I find the late U.S. Supreme Court Justice Louis Brandeis' words here to be prophetic: "We may have democracy, or we may have wealth concentrated in the hands of the few, but we cannot have both."
Faced with this, governments face a choice: either reduce inequality, or reduce democracy. Around the world they are repeatedly opting for the latter. The International Trade Union Confederation, for example, finds a 22% increase in restrictions on the rights of voice and assembly in its latest survey of 141 countries -- that is developed and developing nations.
Within this increasingly fraught, political and contested space, the power of people is being decimated. Citizens must dig deep to amplify their voices together. I fiercely believe that current events only heighten the importance of civic space, for citizens to be able to advocate and influence.
Amidst these rising anxieties, we would be wise to learn from the triumphs by citizens around the world. These victories are happening and often do not make headlines. Take the 'Civil Society Platform on the IMF Bailout' in Ghana, of which Oxfam was a part. We won the arguments to ensure the IMF's bailout did not cut but instead increased social spending - by 30%!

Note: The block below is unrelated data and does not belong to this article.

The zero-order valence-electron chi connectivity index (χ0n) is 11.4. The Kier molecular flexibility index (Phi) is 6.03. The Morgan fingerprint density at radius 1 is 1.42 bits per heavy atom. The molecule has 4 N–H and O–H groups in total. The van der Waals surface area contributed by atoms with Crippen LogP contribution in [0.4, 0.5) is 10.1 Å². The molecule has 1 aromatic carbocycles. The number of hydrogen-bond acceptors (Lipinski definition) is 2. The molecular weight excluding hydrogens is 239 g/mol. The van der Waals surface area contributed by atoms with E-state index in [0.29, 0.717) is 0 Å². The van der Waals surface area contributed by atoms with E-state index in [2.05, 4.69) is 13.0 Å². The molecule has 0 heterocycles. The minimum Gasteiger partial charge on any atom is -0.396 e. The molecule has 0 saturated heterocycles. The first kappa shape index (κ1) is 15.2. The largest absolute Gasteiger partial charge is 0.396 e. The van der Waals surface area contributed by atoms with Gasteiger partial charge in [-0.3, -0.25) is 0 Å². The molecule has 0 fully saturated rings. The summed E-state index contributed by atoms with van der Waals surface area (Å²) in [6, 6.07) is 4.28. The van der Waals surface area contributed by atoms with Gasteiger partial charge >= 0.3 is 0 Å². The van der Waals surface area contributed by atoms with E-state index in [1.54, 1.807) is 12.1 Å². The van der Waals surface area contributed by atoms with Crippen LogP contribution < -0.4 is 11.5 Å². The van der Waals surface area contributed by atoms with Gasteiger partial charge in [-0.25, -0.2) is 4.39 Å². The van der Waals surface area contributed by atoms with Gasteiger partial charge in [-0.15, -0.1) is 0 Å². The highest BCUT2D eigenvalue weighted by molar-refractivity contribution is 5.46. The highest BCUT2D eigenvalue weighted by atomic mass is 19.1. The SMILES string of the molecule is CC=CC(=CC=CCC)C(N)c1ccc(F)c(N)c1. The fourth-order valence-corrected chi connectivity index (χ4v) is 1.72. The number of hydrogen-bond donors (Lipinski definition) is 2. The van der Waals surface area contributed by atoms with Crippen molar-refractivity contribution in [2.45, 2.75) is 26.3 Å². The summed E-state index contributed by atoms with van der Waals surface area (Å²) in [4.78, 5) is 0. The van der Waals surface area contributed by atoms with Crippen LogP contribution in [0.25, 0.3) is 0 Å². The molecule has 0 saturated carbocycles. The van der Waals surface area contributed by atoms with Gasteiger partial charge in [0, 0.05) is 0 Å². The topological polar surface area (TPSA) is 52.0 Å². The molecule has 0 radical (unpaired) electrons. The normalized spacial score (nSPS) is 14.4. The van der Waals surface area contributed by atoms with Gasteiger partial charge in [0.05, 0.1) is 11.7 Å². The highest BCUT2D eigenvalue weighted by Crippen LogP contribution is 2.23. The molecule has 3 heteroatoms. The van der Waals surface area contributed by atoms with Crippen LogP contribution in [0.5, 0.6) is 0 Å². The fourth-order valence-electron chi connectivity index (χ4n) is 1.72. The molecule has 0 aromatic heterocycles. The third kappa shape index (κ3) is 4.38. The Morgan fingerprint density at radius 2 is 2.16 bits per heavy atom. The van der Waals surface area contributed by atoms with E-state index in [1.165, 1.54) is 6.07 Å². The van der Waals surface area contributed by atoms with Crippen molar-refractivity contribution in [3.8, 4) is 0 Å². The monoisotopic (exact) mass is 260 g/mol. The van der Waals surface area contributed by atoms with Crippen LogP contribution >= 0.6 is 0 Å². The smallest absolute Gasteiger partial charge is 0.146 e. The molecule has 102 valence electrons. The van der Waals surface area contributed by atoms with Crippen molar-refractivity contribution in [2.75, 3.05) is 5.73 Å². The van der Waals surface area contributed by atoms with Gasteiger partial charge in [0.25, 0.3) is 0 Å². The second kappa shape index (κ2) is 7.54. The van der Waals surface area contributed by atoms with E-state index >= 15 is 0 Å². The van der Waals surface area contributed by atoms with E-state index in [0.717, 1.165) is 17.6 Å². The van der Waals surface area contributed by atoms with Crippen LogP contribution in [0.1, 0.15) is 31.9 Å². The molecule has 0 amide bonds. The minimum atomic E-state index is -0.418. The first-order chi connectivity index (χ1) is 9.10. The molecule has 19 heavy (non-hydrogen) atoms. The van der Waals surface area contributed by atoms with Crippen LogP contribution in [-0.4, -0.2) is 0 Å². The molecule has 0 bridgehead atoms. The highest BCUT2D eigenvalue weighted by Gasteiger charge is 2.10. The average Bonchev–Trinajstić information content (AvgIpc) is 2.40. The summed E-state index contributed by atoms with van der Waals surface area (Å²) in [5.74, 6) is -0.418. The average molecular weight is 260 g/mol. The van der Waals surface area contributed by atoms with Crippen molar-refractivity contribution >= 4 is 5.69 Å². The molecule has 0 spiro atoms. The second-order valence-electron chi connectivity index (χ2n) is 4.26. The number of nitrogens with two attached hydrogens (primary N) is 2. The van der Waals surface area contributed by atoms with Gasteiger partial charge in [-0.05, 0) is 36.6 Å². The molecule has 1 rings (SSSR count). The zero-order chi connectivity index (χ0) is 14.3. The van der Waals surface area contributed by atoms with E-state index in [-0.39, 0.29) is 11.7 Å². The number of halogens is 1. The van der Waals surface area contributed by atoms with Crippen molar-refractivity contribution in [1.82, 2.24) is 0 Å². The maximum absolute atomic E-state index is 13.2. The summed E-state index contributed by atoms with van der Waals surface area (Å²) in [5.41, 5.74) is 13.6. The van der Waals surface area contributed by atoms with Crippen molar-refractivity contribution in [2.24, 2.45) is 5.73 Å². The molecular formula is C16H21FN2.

The Open Government Partnership (OGP) finds its unique calling in such times. In the five years since its inception, OGP has engineered ambitious and innovative ways to make governments more open, accountable and responsive to citizens. 70 countries - and counting - are signed up to OGP commitments which they can be held account to. It is a riposte to the spiralling distrust in institutions.
This week's Paris OGP summit for governments and civil society leaders, billed as a "COP for democracies", is the perfect stimulus for genuine discussion - one that must not tinker at the margins but honestly seek to address the causes of inequality. Its legacy must prosper well after Paris.